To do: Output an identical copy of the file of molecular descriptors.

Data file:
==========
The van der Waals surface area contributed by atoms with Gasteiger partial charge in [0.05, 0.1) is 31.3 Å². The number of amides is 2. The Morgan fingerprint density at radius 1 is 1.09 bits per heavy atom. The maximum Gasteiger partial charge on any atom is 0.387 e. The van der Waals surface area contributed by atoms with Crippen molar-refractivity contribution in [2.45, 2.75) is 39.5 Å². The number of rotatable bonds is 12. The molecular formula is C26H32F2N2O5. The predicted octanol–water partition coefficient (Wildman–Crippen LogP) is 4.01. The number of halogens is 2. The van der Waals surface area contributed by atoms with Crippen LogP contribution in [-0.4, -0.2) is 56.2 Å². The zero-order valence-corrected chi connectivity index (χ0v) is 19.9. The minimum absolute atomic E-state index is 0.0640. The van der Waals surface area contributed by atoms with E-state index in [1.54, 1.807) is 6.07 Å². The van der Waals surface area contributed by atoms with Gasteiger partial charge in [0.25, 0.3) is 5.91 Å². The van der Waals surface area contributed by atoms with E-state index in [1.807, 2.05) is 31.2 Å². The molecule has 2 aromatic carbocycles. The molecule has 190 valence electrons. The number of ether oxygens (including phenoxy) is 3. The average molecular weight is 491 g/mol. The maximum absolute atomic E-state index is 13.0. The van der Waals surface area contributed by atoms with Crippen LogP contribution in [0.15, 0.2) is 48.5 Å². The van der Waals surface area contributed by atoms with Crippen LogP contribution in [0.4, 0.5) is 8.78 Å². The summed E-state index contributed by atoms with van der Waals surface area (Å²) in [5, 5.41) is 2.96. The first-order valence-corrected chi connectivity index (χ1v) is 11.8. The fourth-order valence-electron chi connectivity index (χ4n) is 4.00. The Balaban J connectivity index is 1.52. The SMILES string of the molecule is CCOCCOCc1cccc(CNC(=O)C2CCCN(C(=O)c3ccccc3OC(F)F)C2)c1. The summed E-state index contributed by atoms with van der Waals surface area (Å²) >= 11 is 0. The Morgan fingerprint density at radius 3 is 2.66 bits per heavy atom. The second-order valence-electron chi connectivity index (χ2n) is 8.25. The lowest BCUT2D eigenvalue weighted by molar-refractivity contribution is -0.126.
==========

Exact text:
The van der Waals surface area contributed by atoms with Gasteiger partial charge in [0.05, 0.1) is 31.3 Å². The number of amides is 2. The Morgan fingerprint density at radius 1 is 1.09 bits per heavy atom. The maximum Gasteiger partial charge on any atom is 0.387 e. The van der Waals surface area contributed by atoms with Crippen molar-refractivity contribution in [2.45, 2.75) is 39.5 Å². The number of rotatable bonds is 12. The molecular formula is C26H32F2N2O5. The predicted octanol–water partition coefficient (Wildman–Crippen LogP) is 4.01. The number of halogens is 2. The van der Waals surface area contributed by atoms with Crippen LogP contribution in [-0.4, -0.2) is 56.2 Å². The zero-order valence-corrected chi connectivity index (χ0v) is 19.9. The minimum absolute atomic E-state index is 0.0640. The van der Waals surface area contributed by atoms with E-state index in [1.54, 1.807) is 6.07 Å². The van der Waals surface area contributed by atoms with Gasteiger partial charge in [0.25, 0.3) is 5.91 Å². The van der Waals surface area contributed by atoms with E-state index in [1.807, 2.05) is 31.2 Å². The molecule has 2 aromatic carbocycles. The molecule has 190 valence electrons. The number of ether oxygens (including phenoxy) is 3. The average molecular weight is 491 g/mol. The maximum absolute atomic E-state index is 13.0. The van der Waals surface area contributed by atoms with Crippen LogP contribution in [0.15, 0.2) is 48.5 Å². The van der Waals surface area contributed by atoms with Crippen LogP contribution in [0.4, 0.5) is 8.78 Å². The summed E-state index contributed by atoms with van der Waals surface area (Å²) in [5, 5.41) is 2.96. The first-order valence-corrected chi connectivity index (χ1v) is 11.8. The fourth-order valence-electron chi connectivity index (χ4n) is 4.00. The Balaban J connectivity index is 1.52. The SMILES string of the molecule is CCOCCOCc1cccc(CNC(=O)C2CCCN(C(=O)c3ccccc3OC(F)F)C2)c1. The summed E-state index contributed by atoms with van der Waals surface area (Å²) >= 11 is 0. The Morgan fingerprint density at radius 3 is 2.66 bits per heavy atom. The second-order valence-electron chi connectivity index (χ2n) is 8.25. The lowest BCUT2D eigenvalue weighted by molar-refractivity contribution is -0.126.